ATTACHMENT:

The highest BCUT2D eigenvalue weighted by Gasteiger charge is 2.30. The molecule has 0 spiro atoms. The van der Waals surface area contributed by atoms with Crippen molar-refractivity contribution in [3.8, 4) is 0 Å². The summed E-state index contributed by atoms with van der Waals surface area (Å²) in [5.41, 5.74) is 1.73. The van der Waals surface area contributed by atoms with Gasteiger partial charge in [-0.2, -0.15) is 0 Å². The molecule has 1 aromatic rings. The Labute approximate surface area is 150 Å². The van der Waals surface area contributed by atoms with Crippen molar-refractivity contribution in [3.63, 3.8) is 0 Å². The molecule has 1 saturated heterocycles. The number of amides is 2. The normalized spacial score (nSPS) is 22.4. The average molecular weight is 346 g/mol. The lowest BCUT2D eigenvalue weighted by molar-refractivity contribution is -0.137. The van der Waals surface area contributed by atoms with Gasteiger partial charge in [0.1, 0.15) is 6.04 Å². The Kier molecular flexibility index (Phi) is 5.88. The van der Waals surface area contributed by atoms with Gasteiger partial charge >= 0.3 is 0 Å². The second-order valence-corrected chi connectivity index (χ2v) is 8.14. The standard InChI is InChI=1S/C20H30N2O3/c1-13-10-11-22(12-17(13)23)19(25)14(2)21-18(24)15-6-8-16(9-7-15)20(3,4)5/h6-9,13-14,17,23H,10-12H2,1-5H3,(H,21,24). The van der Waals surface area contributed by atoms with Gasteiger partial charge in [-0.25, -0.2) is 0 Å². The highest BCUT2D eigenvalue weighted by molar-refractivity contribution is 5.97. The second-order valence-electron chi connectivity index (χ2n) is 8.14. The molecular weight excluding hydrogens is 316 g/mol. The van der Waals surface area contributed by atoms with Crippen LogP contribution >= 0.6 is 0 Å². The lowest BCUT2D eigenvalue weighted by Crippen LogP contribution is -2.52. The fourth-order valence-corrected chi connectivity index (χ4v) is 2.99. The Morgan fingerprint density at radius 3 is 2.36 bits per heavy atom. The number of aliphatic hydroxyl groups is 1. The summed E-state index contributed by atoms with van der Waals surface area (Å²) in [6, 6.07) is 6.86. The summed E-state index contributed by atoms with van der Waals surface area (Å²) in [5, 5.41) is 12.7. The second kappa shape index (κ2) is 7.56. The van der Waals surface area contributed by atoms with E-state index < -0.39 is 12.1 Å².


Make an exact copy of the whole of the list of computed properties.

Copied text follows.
The highest BCUT2D eigenvalue weighted by Gasteiger charge is 2.30. The molecule has 0 spiro atoms. The van der Waals surface area contributed by atoms with Crippen molar-refractivity contribution in [3.8, 4) is 0 Å². The summed E-state index contributed by atoms with van der Waals surface area (Å²) in [5.41, 5.74) is 1.73. The van der Waals surface area contributed by atoms with Gasteiger partial charge in [-0.2, -0.15) is 0 Å². The molecule has 1 aromatic rings. The Labute approximate surface area is 150 Å². The van der Waals surface area contributed by atoms with Crippen molar-refractivity contribution in [3.63, 3.8) is 0 Å². The molecule has 1 saturated heterocycles. The number of amides is 2. The normalized spacial score (nSPS) is 22.4. The average molecular weight is 346 g/mol. The lowest BCUT2D eigenvalue weighted by molar-refractivity contribution is -0.137. The van der Waals surface area contributed by atoms with Gasteiger partial charge in [0.1, 0.15) is 6.04 Å². The Kier molecular flexibility index (Phi) is 5.88. The van der Waals surface area contributed by atoms with Gasteiger partial charge >= 0.3 is 0 Å². The second-order valence-corrected chi connectivity index (χ2v) is 8.14. The standard InChI is InChI=1S/C20H30N2O3/c1-13-10-11-22(12-17(13)23)19(25)14(2)21-18(24)15-6-8-16(9-7-15)20(3,4)5/h6-9,13-14,17,23H,10-12H2,1-5H3,(H,21,24). The van der Waals surface area contributed by atoms with Gasteiger partial charge in [-0.25, -0.2) is 0 Å². The highest BCUT2D eigenvalue weighted by molar-refractivity contribution is 5.97. The second-order valence-electron chi connectivity index (χ2n) is 8.14. The molecular weight excluding hydrogens is 316 g/mol. The van der Waals surface area contributed by atoms with Crippen LogP contribution >= 0.6 is 0 Å². The lowest BCUT2D eigenvalue weighted by Crippen LogP contribution is -2.52. The fourth-order valence-corrected chi connectivity index (χ4v) is 2.99. The Morgan fingerprint density at radius 3 is 2.36 bits per heavy atom. The number of aliphatic hydroxyl groups is 1. The summed E-state index contributed by atoms with van der Waals surface area (Å²) in [6, 6.07) is 6.86. The summed E-state index contributed by atoms with van der Waals surface area (Å²) in [5, 5.41) is 12.7. The second kappa shape index (κ2) is 7.56. The van der Waals surface area contributed by atoms with E-state index < -0.39 is 12.1 Å².